The Bush Administration released two lengthy reports Thursday with its recommendations to better manage the nation’s increasingly crowded airwaves.
The proposal includes limiting the interference protection afforded to incumbents using inefficient technologies.
Releasing more spectrum for private sector use is a key component of
President Bush’s goal of universal, affordable access to broadband by 2007. The president is also calling for reduced taxes and less federal regulations for wireless broadband technologies.
“This [wireless broadband] is a very exciting opportunity for the country. The problem is, it requires a spectrum that is not now available,” Bush said Thursday in a technology speech at the Department of Commerce.
“And so Congress needs to make the spectrum
available. If we want to achieve the goal of broadband in every corner of the country by 2007, we need to make more spectrum available.”
Despite the objections of federal agencies such as the Department of Defense about potential interference problems, the Federal Communications Commission (FCC), at the urging of the Bush administration, has already made
significant amounts of spectrum available for private sector applications.
The FCC rulings include 255 MHz in the 5 GHz band for wireless broadband networks, 90 MHz in the 1.7 and 2.1 GHz band for 3G wireless services and
the entire 3-10 band for ultra wideband devices (UWB).
“One of things we need to do is unlock the spectrum’s value — economic
value and entrepreneurial potential — without crowding out important
government functions. And we can do both,” Bush said.
The new wireless broadband to be deployed in the 5 GHz band utilizes spread
spectrum technology designed to jump across a large number of frequencies.
Combined with dynamic frequency selection capability, the technology can
sense the presence of other operators before transmitting and make a
decision about which frequency to transmit.
According to the National Telecommunications and Information Administration
(NTIA), the administration’s agency in charge of spectrum used by the
government, the technology can co-exist without interference in bands
previously exclusively reserved for government radar systems.
Similarly, UWB technologies combine very short transmission pulses with very
wide bandwidths. Although UWB operates at power levels low enough to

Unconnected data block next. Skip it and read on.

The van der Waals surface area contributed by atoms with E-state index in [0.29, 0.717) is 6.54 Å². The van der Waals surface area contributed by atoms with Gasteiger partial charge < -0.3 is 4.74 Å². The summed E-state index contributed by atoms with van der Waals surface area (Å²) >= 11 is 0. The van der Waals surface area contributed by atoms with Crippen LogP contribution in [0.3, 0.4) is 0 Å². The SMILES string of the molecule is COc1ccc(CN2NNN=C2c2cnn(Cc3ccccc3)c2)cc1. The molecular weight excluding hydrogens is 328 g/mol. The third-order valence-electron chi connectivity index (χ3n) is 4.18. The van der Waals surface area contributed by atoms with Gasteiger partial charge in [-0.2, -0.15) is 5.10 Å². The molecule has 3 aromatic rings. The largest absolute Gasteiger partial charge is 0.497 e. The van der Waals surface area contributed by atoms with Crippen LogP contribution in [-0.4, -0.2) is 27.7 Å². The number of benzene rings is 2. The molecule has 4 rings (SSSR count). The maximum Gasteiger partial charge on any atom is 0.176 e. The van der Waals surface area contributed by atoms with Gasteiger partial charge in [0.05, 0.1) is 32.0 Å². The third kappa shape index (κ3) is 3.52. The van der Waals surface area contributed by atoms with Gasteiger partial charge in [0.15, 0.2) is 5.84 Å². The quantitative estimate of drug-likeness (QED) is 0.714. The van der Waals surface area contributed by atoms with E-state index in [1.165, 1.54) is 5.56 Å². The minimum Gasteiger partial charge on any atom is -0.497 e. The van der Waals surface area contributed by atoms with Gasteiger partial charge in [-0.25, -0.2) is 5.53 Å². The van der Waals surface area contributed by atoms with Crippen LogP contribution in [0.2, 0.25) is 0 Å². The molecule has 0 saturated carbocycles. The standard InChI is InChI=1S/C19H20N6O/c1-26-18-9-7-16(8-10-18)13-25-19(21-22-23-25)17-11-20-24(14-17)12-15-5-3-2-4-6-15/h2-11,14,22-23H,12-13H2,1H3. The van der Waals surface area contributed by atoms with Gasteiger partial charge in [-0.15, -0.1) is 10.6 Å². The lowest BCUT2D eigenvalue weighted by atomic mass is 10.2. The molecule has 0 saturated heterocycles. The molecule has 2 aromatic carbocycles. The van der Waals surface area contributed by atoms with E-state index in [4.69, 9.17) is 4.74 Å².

classified by the FCC as unlicensed devices, the bandwidths are so wide they
must emit portions of their signals in bands unavailable to unlicensed
During the often fierce debate at
the FCC over authorizing UWB devices, government agencies continually
complained about the potential interference problems with radar.
The interference debates between government agencies and the private
sectors, prompted President Bush to issue a memorandum in June of last year
outlining the administration’s plans for spectrum management reform.
“Under the existing framework, the government generally reviews every change
in spectrum use, a process that is often slow and inflexible and can
discourage the introduction of new technology,” Bush wrote.
The memorandum called for the Department of Commerce to develop a U.S.
spectrum policy for the 21st Century. Specifically, the president directed
the Department of Commerce to develop policy tools to streamline the
“deployment of new and expanded services and technologies , while preserving
national security, homeland security, public safety and encouraging
Thursday’s report by the NTIA contain the outlines of the proposed policies.
The guidelines contain 24 specific recommendations including encouraging
Congress to enact legislation that provides the FCC with permanent authority
to conduct spectrum auctions and to collect fees for spectrum use.
The reports also call for the establishment of economic incentives such as
FCC policies granting access to new bands of spectrum to users deploying
“demonstrably non-interfering technology.”